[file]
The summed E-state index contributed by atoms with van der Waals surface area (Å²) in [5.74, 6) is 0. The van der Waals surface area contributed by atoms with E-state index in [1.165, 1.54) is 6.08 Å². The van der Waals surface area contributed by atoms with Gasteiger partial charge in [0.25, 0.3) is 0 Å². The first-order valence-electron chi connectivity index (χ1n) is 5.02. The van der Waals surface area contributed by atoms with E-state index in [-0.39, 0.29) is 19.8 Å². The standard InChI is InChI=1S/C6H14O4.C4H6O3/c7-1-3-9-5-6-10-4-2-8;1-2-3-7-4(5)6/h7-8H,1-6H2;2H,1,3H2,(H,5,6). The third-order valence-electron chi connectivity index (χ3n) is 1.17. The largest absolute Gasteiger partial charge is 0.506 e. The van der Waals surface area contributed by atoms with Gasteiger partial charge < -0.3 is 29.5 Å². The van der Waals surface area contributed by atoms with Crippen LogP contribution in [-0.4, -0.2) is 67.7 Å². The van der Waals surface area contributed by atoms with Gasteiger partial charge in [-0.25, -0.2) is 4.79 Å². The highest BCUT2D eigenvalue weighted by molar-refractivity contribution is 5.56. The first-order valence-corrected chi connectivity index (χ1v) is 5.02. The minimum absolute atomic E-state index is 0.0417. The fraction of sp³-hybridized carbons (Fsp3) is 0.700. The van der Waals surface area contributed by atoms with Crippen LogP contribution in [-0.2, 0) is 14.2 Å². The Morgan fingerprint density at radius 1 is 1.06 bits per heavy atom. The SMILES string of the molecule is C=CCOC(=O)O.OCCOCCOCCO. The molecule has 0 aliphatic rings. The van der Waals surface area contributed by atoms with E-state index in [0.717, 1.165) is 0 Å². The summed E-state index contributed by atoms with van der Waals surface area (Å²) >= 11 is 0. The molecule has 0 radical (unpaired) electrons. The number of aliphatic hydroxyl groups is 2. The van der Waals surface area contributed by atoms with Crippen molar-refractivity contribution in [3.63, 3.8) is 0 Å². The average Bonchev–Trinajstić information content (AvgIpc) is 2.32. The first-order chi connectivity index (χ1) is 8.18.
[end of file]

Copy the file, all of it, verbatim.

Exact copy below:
The summed E-state index contributed by atoms with van der Waals surface area (Å²) in [5.74, 6) is 0. The van der Waals surface area contributed by atoms with E-state index in [1.165, 1.54) is 6.08 Å². The van der Waals surface area contributed by atoms with Gasteiger partial charge in [0.25, 0.3) is 0 Å². The first-order valence-electron chi connectivity index (χ1n) is 5.02. The van der Waals surface area contributed by atoms with E-state index in [-0.39, 0.29) is 19.8 Å². The standard InChI is InChI=1S/C6H14O4.C4H6O3/c7-1-3-9-5-6-10-4-2-8;1-2-3-7-4(5)6/h7-8H,1-6H2;2H,1,3H2,(H,5,6). The third-order valence-electron chi connectivity index (χ3n) is 1.17. The largest absolute Gasteiger partial charge is 0.506 e. The van der Waals surface area contributed by atoms with Gasteiger partial charge < -0.3 is 29.5 Å². The van der Waals surface area contributed by atoms with Crippen LogP contribution in [-0.4, -0.2) is 67.7 Å². The van der Waals surface area contributed by atoms with Gasteiger partial charge in [-0.25, -0.2) is 4.79 Å². The highest BCUT2D eigenvalue weighted by molar-refractivity contribution is 5.56. The first-order valence-corrected chi connectivity index (χ1v) is 5.02. The minimum absolute atomic E-state index is 0.0417. The fraction of sp³-hybridized carbons (Fsp3) is 0.700. The van der Waals surface area contributed by atoms with Crippen LogP contribution in [-0.2, 0) is 14.2 Å². The Morgan fingerprint density at radius 1 is 1.06 bits per heavy atom. The SMILES string of the molecule is C=CCOC(=O)O.OCCOCCOCCO. The molecule has 0 aliphatic rings. The van der Waals surface area contributed by atoms with E-state index in [0.717, 1.165) is 0 Å². The summed E-state index contributed by atoms with van der Waals surface area (Å²) >= 11 is 0. The molecule has 0 radical (unpaired) electrons. The number of aliphatic hydroxyl groups is 2. The van der Waals surface area contributed by atoms with Crippen molar-refractivity contribution in [3.63, 3.8) is 0 Å². The average Bonchev–Trinajstić information content (AvgIpc) is 2.32. The first-order chi connectivity index (χ1) is 8.18.